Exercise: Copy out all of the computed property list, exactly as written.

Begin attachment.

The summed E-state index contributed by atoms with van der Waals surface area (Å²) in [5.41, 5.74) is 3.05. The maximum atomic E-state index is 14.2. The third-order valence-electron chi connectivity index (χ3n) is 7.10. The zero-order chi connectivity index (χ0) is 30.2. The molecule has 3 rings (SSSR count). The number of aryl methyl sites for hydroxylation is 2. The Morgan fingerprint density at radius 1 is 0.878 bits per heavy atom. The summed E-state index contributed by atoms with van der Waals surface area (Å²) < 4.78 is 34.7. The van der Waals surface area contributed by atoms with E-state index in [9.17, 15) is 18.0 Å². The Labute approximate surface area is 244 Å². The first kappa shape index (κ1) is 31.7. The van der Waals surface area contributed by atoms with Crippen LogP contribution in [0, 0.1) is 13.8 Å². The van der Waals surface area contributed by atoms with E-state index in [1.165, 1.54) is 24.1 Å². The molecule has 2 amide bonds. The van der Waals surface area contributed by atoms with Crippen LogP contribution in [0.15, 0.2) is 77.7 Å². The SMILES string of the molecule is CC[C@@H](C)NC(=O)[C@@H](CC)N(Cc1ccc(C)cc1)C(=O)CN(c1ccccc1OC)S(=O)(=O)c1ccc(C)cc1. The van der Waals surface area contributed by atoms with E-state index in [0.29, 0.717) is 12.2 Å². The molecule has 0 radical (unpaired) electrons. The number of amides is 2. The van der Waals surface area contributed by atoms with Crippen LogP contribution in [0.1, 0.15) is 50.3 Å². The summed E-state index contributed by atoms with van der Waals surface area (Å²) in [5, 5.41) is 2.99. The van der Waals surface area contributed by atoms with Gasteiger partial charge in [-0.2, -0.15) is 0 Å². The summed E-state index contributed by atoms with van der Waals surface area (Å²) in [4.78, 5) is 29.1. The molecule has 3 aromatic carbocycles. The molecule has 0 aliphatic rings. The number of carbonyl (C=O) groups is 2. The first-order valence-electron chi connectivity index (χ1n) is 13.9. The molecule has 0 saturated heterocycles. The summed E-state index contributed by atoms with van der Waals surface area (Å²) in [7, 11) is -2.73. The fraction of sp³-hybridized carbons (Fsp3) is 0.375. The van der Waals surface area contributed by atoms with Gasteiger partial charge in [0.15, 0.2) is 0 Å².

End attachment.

The summed E-state index contributed by atoms with van der Waals surface area (Å²) in [5.41, 5.74) is 3.05. The maximum atomic E-state index is 14.2. The third-order valence-electron chi connectivity index (χ3n) is 7.10. The zero-order chi connectivity index (χ0) is 30.2. The molecule has 3 rings (SSSR count). The number of aryl methyl sites for hydroxylation is 2. The Morgan fingerprint density at radius 1 is 0.878 bits per heavy atom. The summed E-state index contributed by atoms with van der Waals surface area (Å²) < 4.78 is 34.7. The van der Waals surface area contributed by atoms with E-state index in [9.17, 15) is 18.0 Å². The Labute approximate surface area is 244 Å². The first kappa shape index (κ1) is 31.7. The van der Waals surface area contributed by atoms with Crippen LogP contribution in [0, 0.1) is 13.8 Å². The van der Waals surface area contributed by atoms with E-state index in [1.165, 1.54) is 24.1 Å². The molecule has 2 amide bonds. The van der Waals surface area contributed by atoms with Crippen LogP contribution in [0.15, 0.2) is 77.7 Å². The SMILES string of the molecule is CC[C@@H](C)NC(=O)[C@@H](CC)N(Cc1ccc(C)cc1)C(=O)CN(c1ccccc1OC)S(=O)(=O)c1ccc(C)cc1. The van der Waals surface area contributed by atoms with E-state index in [0.29, 0.717) is 12.2 Å². The molecule has 0 radical (unpaired) electrons. The number of amides is 2. The van der Waals surface area contributed by atoms with Crippen LogP contribution in [0.1, 0.15) is 50.3 Å². The summed E-state index contributed by atoms with van der Waals surface area (Å²) in [5, 5.41) is 2.99. The van der Waals surface area contributed by atoms with Gasteiger partial charge in [-0.2, -0.15) is 0 Å². The summed E-state index contributed by atoms with van der Waals surface area (Å²) in [4.78, 5) is 29.1. The molecule has 3 aromatic carbocycles. The molecule has 0 aliphatic rings. The number of carbonyl (C=O) groups is 2. The first-order valence-electron chi connectivity index (χ1n) is 13.9. The molecule has 0 saturated heterocycles. The summed E-state index contributed by atoms with van der Waals surface area (Å²) in [7, 11) is -2.73. The fraction of sp³-hybridized carbons (Fsp3) is 0.375. The van der Waals surface area contributed by atoms with Gasteiger partial charge in [0.15, 0.2) is 0 Å².